Another potential avenue for relief for companies facing financial and business strains from the effects of COVID-19 is a business interruption insurance policy. While most businesses have such a policy included in a comprehensive package policy or as an add-on or rider to their property/casualty policy, nearly all such policies exclude pandemic-caused losses. Moreover, they rarely contain Act of God clauses. Another roadblock is that such policies generally require direct physical loss of property for coverage to apply. However, Congress and a handful of states have considered or introduced bills that would force insurers to retroactively cover business interruption claims due to COVID-19. Small and mid-size businesses in particular should monitor state and federal legislation aimed at alleviating their current financial stress.
In tort law, owners and operators of venues with the capacity to house large numbers of people for events (e.g., parks, senior care facilities, cruise lines) face potential exposure if for example a specific outbreak of the virus could be traced to a hosted event or facility.
An Act of God such as COVID-19 has the potential to serve as a liability defense for these companies by severing proximate causation. See e.g., Portsmouth v. Culpepper, 192 Va. 362 (1951). However, case law suggests that venue owners or senior care facilities, for example, can only use the unforeseeability of a COVID-19-like event as a defense if those entities used reasonable care to protect against a similar event. “Reasonable care” means enacting policies and procedures before the event, following those procedures when applicable, and taking positive steps to mitigate the risk as the event is unfolding.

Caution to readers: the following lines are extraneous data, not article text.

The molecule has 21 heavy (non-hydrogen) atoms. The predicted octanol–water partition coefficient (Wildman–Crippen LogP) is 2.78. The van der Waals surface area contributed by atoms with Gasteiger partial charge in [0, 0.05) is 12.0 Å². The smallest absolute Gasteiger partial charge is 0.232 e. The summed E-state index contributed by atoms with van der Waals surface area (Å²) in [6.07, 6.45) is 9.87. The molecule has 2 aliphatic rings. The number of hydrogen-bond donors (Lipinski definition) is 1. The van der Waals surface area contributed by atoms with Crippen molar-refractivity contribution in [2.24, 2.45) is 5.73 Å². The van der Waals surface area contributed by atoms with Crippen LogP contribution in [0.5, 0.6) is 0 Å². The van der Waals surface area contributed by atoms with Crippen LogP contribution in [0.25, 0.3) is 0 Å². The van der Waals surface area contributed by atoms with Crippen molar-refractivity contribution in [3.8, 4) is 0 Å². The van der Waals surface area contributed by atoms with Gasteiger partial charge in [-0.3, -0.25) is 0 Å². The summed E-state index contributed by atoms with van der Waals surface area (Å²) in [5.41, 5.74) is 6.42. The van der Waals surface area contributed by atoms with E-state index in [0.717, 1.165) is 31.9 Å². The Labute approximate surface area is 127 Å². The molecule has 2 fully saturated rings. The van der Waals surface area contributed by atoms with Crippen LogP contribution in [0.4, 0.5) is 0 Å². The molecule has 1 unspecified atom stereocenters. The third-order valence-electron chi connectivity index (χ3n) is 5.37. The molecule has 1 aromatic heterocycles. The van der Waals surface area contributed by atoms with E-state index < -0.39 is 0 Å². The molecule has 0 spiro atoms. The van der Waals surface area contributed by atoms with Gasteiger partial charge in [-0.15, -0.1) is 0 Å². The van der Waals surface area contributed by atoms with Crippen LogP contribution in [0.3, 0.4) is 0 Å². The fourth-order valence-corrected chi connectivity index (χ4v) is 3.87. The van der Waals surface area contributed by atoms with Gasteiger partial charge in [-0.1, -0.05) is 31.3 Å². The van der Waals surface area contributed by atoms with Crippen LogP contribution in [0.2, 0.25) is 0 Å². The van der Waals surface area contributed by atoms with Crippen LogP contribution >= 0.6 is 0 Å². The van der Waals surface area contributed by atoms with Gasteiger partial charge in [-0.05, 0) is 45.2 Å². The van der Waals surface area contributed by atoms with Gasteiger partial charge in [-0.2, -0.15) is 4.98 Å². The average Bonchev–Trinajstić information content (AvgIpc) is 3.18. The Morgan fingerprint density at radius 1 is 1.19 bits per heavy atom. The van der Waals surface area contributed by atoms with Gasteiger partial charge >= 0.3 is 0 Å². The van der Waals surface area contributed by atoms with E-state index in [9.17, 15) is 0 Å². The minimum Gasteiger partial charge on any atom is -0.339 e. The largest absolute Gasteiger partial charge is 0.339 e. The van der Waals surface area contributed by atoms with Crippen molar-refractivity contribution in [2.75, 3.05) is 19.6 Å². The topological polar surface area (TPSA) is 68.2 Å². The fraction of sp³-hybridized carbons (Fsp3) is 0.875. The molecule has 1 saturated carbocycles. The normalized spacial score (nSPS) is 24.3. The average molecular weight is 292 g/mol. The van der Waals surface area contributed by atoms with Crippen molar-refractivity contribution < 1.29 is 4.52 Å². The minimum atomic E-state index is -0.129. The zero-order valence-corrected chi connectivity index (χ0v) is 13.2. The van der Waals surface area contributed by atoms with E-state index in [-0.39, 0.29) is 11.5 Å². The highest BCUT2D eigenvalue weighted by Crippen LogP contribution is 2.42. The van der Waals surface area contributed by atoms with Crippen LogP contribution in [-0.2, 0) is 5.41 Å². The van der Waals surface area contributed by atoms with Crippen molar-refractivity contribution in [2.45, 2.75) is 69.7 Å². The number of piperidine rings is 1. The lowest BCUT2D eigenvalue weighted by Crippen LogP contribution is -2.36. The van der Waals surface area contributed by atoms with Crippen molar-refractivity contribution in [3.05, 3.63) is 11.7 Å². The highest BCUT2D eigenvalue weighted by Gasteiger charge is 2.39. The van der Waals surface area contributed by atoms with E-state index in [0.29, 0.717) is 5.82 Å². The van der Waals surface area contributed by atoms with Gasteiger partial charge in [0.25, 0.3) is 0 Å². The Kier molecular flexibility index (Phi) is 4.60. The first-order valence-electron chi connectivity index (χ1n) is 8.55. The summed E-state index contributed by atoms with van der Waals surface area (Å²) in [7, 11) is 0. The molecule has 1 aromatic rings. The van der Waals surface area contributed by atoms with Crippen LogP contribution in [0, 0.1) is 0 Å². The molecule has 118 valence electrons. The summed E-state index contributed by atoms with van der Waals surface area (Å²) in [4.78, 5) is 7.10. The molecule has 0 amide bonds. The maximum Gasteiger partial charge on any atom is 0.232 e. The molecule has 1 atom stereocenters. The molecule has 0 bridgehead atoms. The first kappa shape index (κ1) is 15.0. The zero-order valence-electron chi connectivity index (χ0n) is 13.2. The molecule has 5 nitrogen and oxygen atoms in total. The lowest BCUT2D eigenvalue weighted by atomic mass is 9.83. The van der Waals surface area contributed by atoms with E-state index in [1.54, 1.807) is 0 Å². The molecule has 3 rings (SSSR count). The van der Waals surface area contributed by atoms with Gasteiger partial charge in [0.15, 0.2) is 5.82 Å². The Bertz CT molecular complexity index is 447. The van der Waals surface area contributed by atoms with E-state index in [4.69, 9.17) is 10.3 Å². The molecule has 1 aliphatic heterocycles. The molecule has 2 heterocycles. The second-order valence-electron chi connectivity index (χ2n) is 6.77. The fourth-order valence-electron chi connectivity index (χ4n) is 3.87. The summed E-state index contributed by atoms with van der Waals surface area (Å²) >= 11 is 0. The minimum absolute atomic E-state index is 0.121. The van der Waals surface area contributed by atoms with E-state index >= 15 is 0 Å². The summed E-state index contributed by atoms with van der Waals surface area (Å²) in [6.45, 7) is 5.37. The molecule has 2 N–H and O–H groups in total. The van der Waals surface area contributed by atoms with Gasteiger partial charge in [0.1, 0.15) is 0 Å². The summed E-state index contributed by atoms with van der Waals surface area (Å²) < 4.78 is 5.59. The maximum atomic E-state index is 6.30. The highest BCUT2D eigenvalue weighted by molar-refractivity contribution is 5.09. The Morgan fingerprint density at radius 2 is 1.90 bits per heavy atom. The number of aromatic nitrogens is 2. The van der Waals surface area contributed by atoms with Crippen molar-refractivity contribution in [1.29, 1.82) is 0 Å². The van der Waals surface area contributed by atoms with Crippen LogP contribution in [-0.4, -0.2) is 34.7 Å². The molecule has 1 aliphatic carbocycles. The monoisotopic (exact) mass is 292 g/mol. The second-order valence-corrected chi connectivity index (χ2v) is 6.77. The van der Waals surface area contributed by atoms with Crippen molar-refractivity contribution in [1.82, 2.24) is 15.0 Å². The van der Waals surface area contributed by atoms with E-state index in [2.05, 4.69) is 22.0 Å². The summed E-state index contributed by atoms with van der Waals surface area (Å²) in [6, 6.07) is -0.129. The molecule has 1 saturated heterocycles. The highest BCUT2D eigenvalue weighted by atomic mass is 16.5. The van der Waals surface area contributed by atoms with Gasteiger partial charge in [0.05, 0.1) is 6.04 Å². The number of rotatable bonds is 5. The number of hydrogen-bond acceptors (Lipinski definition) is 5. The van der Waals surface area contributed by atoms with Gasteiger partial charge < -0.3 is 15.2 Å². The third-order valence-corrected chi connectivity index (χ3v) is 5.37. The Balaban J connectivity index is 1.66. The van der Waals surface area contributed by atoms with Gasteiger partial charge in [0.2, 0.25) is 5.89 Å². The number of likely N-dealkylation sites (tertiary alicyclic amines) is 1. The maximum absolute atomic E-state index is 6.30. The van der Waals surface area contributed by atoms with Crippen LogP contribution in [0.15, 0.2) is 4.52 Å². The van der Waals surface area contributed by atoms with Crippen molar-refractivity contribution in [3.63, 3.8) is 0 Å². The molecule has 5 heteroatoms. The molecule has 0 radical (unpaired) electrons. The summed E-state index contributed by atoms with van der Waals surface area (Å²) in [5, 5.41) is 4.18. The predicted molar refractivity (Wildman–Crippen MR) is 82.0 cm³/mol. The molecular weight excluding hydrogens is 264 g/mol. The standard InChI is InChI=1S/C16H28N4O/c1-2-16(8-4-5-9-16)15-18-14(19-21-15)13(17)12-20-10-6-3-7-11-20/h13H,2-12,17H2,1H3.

COVID-19, and its ripple effects, present a host of challenges to businesses and risk managers. In this rapidly evolving environment, challenges and risks will continue to grow. Rely on KPM LAW’s team to help navigate you through this unfamiliar territory by providing concrete and practical advice.
 Defined as “that act or omission which, in natural and continuous sequence, unbroken by an efficient intervening cause, produces the event, and without which that event would not have occurred.” Beale v. Jones, 210 Va. 519, 522 (1970) (emphasis added).